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There’s nothing more stressful on your lunch break than having a middle aged woman, with latex up to her elbows, pulling back your foreskin and shoving a giant cotton bud down your penis until your eyes water, (all of them). But a lunch break is a great utilisation of time for something so many of us just can’t fit into our busy schedule.
Ok, ok, so getting tested isn’t always that daunting, but how many of us are regularly taking a visit to the clinic, and if we are, after finding out those all-important results, isn’t there something else that is getting forgotten about?
I hear so many of my gay friends flippantly passing off getting tested yet bragging about their latest bareback debauchery with risks simply the last thing on their minds. It seems that for many of us getting tested is a chore superseded by straightening our hair and knocking back a double Bacardi and coke, while indulging a drag queen doing a Madonna medley. But then even if we are tested, are we still responsible gays who can be honest with our sexual partners about the status of our health? According to a recent survey conducted by Stonewall, one in seven (13 per cent) are too ‘scared’ to have a test and one in eleven (nine per cent) said they are ‘too busy’. So perhaps we need to think more about the clinic.
Certainly these days we can say thank you to the likes of Channel 4 and BBC three for exposing us to the world of the Sexual Health Clinic and bringing it to the forefront of our screens. With shows such as The Sex Clinic and Unsafe Sex in the City we get an insight into the dangers of unprotected sex, multiple partners and the way people think about their sexual health. However, the people these shows focus on are not always the brightest tools in the box.
One guy who was being documented in Channels 4’s The Sex Clinic thought it was alright to be standing on national TV discussing his hepatitis C and HIV status, misinforming viewers that if you are on medication and your viral load is down so low, it’s OK not to tell people you’re HIV+ and sleep with them without contraception because they can’t contract it. No dear man, I’m afraid you are wrong. You are putting many people at risk by not telling the guy you are about to let slide unprotected into you, about your status. It’s just irresponsible.
So you are one of the good guys, getting tested regularly. Yet, just because you are taking those prescribed antibiotics to clear up your chlamydia, doesn’t mean it’s gone yet. You could still pass it on if you are not careful. You see, attitudes towards such conversations around our health are still slightly taboo between friends. No one wants to say that they have an STI, and it’s embarrassing to have to ask your previous partners if they have the constant itching down below, or the stinging bell end when urinating, without having to tell Saturday night’s trade too. I mean as long as we’re, as my Mum used to say, ‘getting your end away’ does it matter if we are only looking after the needs of number one?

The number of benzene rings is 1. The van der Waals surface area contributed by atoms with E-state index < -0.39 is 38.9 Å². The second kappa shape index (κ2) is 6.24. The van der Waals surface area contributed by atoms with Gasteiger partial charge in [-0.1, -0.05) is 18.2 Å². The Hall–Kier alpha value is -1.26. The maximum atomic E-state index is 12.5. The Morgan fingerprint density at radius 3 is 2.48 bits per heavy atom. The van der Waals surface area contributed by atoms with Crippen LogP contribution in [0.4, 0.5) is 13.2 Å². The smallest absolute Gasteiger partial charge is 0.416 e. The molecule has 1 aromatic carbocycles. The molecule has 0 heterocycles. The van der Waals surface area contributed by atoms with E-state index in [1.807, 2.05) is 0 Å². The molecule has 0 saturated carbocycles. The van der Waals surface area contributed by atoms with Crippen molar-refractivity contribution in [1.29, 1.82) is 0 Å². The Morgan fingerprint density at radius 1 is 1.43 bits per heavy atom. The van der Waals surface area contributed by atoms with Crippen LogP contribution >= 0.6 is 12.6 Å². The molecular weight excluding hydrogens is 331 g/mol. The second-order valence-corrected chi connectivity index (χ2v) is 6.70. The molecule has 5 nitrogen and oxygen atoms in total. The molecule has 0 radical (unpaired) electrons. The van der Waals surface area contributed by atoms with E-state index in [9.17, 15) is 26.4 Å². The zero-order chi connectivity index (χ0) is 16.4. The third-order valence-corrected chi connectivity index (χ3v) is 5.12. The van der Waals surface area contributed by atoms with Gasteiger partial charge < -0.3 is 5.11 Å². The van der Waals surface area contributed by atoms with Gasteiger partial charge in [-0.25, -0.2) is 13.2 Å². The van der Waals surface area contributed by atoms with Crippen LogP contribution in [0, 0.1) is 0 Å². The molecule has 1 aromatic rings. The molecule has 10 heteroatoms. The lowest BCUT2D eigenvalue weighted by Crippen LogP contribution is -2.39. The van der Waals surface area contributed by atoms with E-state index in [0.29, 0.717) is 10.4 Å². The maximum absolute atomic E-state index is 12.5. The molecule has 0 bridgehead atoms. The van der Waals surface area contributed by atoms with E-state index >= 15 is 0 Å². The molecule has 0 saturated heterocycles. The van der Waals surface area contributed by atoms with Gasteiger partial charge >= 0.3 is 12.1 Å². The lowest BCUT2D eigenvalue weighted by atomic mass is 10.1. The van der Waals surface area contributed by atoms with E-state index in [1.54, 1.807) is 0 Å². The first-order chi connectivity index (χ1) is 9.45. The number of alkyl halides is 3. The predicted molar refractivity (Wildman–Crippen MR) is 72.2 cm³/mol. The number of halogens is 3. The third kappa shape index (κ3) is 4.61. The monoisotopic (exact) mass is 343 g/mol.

Of course, despite those who would like to demonize the sex between two men, no sexually transmitted infection is exclusive to gay men. However, when watching these shows, it’s always the gays totting up the total of sexual partners and coming in higher than any hetero. If such shows are to believed, it appears that for the most part, we are sexual whores, craving cock at any given moment, or so it would seem from some of the guys featured.
So why do some of us have such little respect for the guys we sleep with? The same survey by Stonewall also discovered that more than four in five (83 per cent) gay and bisexual men who have never been tested said ‘I don’t think I’m at risk’. I’m sure, like myself many of us have been in the situation where you go back to a guy’s after a night of clubbing, tired feet, you collapse on the bed, you start getting each other naked, and at the crucial moment when he has already gone down… you’re getting too much pleasure to spoil the moment and fail to let him know, you’ve got Herpes, one of the most commonly spread infection through oral sex.
So if we decide to play it safe and make the time to go and get tested, whether it is squeezing it in between lectures or on a lunch break, we owe it to our next sexual partner to be honest. Let’s face it, if you are taking a guy back of an evening or being invited round for a hook up after ten minutes of ‘chatting’ on Grindr, you probably know what is going to follow, so a little bit of honesty should always be the best policy, shouldn’t it?
For more information on sexual health, symptoms and clinics, visit the Gay Men’s Sexual Health Charity online at www.gmfa.org.uk, and for full findings of the survey conducted by Stonewall visit www.stonewall.org.uk.